When the 2016-17 Budget was announced in May last year it dampened consumer sentiment mostly because it was a robbing Peter to pay Paul affair aimed at reducing the budget deficit and capping government debt over time. Changes to tax concessions relating to superannuation was a major element of the robbing Peter part of the Budget last year, but there were many others too. The main beneficiaries in the Budget last year were businesses through reduced tax plus increased funding for infrastructure. Taken as a whole, the Federal Government’s net spending contribution to economic growth in 2016-17 was mildly contractionary as the forecast underlying Budget Deficit of $37.1 billion was not much less than the estimated deficit of 39.9 billion for 2015-16. It just appeared more contractionary than that because of the range of people impacted by planned reduction in tax concessions, even though some of the cut-backs made sense on the fairness criteria that wealthy retirees should not receive essentially uncapped tax free income.

The 2017-18 Budget will be announced on Tuesday evening and it seems highly likely that the Treasurer has framed it with a firm eye on not repeating the perceived mistakes of the 2016-17 Budget. The first point is that the Government will not want a repeat of the last year’s Budget causing consumers to become gloomier. Gloomy consumers are perhaps the biggest potential risk to an otherwise relatively bright economic growth outlook for 2017-18. Australian households have built up record debt to household income and have done it while household income growth has been unusually weak and labour market conditions quite fragile. Australian households may be close to a point of trying to retrench spending because of pressures from high household debt. A perceived bad Federal Budget experience could be the straw that breaks the camel’s back but one the Government is unlikely to provide wittingly.

Instead the Government is likely to do everything it can in the Budget – barring providing income tax cuts that it cannot afford – to be palatable to most households. The Budget probably will contain initiatives to address housing affordability – possibly boosting spending on social housing, providing tax exemption on first-home buyers’ income placed in home-buying savings accounts and encouraging down-sizing by older Australians. However, none of these measures are likely to really boost housing supply or limit housing demand. They will not flatten or reduce house prices almost a pre-requisite to start addressing housing affordability. Instead, the ghost of Budget 2016-17 with its legion of disgruntled superannuants will almost certainly prevent the Government from placing any limit on negative gearing tax benefits or change in capital gains tax arrangements relating to housing and risk a legion of disgruntled residential property investors.

On a similar imperative to prevent a grumpy reaction from households, the inevitable robbing of Peter to pay Paul in this budget will focus on the taking from the less visible in terms of households to give to those who are highly visible. Proposed less spending on tertiary education in favour of Gonski mark 2.0 funding for primary and secondary education falls in this category. Increased spending on Veteran’s Welfare and National Security at the expense of less on foreign aid fit the same bill too.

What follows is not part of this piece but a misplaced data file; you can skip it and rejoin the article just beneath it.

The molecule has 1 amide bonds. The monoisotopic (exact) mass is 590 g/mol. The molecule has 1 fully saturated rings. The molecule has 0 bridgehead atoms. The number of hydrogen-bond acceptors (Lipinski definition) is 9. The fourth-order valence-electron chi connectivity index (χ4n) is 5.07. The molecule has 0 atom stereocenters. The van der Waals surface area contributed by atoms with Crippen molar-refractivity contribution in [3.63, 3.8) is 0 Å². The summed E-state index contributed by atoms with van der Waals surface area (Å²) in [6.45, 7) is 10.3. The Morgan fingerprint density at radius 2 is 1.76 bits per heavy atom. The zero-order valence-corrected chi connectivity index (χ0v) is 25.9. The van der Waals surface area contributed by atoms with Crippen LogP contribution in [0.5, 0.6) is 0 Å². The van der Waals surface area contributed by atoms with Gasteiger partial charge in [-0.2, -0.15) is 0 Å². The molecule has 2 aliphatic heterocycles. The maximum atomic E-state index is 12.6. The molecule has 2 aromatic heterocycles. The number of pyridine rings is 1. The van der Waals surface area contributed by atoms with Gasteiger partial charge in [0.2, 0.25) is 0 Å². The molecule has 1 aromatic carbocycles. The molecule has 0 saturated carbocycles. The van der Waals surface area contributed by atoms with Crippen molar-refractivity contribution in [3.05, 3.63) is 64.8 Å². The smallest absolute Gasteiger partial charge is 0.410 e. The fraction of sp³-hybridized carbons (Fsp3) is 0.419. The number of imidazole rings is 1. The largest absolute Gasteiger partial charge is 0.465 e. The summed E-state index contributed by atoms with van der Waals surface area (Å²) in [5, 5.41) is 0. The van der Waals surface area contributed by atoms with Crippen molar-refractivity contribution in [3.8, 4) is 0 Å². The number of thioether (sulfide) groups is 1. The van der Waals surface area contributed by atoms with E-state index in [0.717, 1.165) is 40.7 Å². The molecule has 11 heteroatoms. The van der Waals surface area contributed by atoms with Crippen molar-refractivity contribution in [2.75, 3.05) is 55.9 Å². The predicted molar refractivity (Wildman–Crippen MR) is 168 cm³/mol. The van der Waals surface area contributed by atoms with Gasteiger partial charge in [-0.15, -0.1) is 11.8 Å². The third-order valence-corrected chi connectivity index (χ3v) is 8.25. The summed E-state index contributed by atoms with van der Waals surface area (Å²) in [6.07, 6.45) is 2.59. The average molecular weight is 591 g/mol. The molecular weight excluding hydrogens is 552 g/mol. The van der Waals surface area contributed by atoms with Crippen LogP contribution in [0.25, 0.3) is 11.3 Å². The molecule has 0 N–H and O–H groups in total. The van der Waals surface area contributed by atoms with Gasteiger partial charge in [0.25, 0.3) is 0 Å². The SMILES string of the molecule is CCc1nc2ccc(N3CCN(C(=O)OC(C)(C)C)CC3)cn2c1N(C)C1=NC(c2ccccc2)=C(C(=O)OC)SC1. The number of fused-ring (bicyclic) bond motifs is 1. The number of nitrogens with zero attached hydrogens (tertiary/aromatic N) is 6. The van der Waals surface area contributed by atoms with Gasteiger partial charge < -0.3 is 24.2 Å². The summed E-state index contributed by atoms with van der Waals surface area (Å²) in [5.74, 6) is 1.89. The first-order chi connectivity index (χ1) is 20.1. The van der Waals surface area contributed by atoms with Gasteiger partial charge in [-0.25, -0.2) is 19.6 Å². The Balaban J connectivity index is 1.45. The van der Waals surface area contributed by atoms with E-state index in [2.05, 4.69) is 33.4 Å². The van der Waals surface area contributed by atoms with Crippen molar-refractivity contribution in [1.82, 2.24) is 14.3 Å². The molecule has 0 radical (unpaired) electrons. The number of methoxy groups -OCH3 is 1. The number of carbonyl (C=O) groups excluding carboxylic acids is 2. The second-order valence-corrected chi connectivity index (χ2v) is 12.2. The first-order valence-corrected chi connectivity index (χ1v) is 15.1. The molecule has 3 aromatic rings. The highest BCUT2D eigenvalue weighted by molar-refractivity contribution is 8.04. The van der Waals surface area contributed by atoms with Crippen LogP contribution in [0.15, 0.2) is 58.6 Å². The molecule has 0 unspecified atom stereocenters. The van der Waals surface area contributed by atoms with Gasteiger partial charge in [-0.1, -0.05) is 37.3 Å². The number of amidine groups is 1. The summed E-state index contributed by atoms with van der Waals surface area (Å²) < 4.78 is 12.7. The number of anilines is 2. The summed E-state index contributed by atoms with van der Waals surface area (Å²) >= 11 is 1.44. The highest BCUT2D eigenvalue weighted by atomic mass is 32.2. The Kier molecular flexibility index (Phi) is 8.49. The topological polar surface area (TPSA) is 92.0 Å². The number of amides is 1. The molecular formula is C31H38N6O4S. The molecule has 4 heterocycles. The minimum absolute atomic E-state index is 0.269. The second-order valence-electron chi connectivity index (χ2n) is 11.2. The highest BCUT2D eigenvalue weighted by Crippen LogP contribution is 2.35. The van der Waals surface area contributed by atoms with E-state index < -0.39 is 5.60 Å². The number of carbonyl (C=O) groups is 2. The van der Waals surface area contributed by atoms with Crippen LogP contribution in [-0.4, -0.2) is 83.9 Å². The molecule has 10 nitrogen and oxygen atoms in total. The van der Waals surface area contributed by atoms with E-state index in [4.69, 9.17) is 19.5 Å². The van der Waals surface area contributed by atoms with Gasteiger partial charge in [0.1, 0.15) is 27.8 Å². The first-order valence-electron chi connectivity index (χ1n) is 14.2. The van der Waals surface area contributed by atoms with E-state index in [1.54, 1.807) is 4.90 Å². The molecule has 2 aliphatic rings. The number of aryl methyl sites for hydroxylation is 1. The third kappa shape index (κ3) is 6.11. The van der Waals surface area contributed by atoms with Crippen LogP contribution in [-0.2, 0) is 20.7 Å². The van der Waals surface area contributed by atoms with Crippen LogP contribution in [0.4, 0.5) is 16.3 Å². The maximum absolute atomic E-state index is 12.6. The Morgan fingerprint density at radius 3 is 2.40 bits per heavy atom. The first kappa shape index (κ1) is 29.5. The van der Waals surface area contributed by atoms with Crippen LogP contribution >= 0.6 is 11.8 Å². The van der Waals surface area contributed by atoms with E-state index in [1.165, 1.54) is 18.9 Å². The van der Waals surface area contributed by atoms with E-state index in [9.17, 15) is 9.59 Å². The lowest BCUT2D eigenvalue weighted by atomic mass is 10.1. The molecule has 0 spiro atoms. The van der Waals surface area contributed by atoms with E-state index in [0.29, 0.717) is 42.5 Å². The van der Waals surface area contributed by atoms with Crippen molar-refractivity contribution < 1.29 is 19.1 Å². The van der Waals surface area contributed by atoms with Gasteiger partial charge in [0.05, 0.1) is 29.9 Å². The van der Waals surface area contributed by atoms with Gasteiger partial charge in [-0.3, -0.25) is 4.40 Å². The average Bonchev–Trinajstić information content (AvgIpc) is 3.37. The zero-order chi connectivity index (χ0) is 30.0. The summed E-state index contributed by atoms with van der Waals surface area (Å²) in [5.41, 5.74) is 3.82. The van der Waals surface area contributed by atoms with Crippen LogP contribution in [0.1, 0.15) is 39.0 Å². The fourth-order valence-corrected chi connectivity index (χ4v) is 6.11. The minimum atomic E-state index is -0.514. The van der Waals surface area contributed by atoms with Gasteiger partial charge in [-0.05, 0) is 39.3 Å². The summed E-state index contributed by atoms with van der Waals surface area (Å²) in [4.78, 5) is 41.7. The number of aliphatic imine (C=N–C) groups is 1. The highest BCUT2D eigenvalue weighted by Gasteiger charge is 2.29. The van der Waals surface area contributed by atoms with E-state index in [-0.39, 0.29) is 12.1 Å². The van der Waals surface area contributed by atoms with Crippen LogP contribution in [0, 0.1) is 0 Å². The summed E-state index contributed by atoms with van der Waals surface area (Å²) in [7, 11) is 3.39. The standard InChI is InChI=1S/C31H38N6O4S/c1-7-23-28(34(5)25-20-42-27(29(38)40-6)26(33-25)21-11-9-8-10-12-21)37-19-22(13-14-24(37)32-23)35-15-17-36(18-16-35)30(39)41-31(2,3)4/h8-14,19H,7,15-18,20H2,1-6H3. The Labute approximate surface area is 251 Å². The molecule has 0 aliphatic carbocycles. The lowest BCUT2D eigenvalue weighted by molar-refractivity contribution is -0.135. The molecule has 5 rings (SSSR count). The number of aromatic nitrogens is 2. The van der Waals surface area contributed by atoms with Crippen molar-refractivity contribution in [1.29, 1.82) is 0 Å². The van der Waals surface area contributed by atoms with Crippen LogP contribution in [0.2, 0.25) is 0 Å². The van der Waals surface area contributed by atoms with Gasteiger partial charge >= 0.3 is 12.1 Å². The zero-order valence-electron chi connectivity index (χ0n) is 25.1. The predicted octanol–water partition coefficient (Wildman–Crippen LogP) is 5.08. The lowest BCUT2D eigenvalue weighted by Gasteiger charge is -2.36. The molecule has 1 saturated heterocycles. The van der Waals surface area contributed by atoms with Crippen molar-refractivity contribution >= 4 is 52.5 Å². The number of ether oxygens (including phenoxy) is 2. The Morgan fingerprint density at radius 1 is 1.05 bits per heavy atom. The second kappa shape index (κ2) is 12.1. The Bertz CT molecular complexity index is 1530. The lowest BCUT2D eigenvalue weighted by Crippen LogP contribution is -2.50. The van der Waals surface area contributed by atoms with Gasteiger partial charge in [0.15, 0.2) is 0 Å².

This Budget also has two more opportunities to go beyond rebalancing which Peter is robbed to pay which Paul. The first opportunity comes from a bigger lift in terms of trade (export prices relative to import prices) and company tax than was forecast in the Budget last year. The second opportunity arises from nuancing the Government’s message about capping government debt outstanding to a message that there are essentially two parts of government debt, one part that needs to be capped so as not to burden future generations but another part that funds capital works and represents net benefit rather than burden to future generations.

The relatively stronger than expected lift in terms of trade and company tax is essentially a temporary revenue windfall and would compromise sensible budget deficit reduction plans if applied for example to permanent income tax cuts. The small windfall could be used, however, to fund one-time payments to some households, such as the assistance payment to pensioners for higher energy costs this year, and without compromising medium-term budget deficit reduction plans.

Splitting government debt according to purpose – funding the recurrent budget and the capital works budget – could provide the Government with an opportunity to lift spending on much needed infrastructure projects. There are some signs that the Government may be considering this opportunity with an eye to funding an inland rail freight corridor as well as the second Sydney Airport and much more. If this change occurs it will be very important that projects are assessed in terms of their net economic and social return and its excess over funding costs. Projects that fail the funding test should not be funded by additional government debt otherwise the distinction is hard to maintain between debt to fund re-current government spending that needs capping and reducing, and debt used to fund worthwhile infrastructure that can be allowed to grow safely.

What is clear is that the 2017-18 Budget presents several opportunities for the Government to contribute to economic growth. It should at the very least feel a better Budget to the household sector than was the case for the Budget last year which felt to many such a mean-spirited affair, losing its laudable intention to make taxation of superannuation fairer.